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Two Kazakhs start education-, job-recruitment businesses to help their countrymen go abroad

14 september 2015, 10:23
1

A lot of Kazakhs go overseas these days for business, diplomacy, education, to work or take a vacation.

A few optimistic souls with an entrepreneurial bent actually start their own companies to build bridges between the country where they’re living and their homeland.

That’s the case with Gulzhan Nakipova, whose company helps Kazakhs find educational opportunities in Spain, and Asem Shabdarova, whose firm helps Kazakhstan natives find jobs in Dubai.

Both said that starting their businesses has been a step-by-step, trial-and-error process. But they’re making progress. And both said they’re building their businesses slowly with an eye toward the long term.

Gulzhan, who is from Kyzylorda, came to Barcelona three years ago to get a master’s in business analytics at the Global Business School.

Gulzhan Nakipova, whose company helps Kazakhs study in Spain, jokes that her exotic looks prompt some of them to ask: “Are you really Kazakh?” Photo courtesy of Gulzhan Nakipova.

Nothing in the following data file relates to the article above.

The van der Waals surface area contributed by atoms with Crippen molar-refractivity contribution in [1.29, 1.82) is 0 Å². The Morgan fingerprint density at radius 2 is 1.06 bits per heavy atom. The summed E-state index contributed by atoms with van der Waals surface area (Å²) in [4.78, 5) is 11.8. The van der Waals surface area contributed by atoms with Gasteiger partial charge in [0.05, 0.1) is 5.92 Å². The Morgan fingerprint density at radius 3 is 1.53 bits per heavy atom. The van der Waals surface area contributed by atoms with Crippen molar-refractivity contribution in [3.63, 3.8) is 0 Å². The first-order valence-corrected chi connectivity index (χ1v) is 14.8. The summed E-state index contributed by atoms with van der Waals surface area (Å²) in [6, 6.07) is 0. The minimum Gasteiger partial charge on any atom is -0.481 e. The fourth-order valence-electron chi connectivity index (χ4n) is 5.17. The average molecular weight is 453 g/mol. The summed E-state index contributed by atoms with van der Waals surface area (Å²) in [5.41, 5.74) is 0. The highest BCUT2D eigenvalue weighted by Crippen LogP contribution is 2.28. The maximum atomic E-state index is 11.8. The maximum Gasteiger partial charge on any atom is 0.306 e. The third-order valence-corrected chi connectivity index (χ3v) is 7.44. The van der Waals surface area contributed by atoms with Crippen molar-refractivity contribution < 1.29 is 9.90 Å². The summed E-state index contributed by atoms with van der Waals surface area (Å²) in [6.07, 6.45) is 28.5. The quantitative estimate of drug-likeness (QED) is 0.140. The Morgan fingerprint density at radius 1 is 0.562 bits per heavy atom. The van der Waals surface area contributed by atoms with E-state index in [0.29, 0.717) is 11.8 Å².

She noticed that the number of Kazakhs studying in Spain was growing, and sensed a business possibility.

So she started Education Best last year to acquaint Kazakhs with educational opportunities in Spain, lead them through the application process, help them obtain immigration documents, and get them situated once they arrived.

The website for her operation is www.education-best.com.

Gulzhan has a three-person office in Almaty to help students on the Kazakhstan end and had plans to open an office in Astana this summer.

“The first year we helped 20 to 30 Kazakhs and people from other CIS countries study in Spain,” said Gulzhan, who is wrapping up her master’s this summer. “This year it’s going to be about double that – 45 to 50.”

Some of the students are coming for bachelors or master’s degrees, others to learn Spanish and still others to get short-term business training, she said.

One of the delights of the job, Gulzhan said, is traveling back and forth between the countries she loves – Kazakhstan and Spain.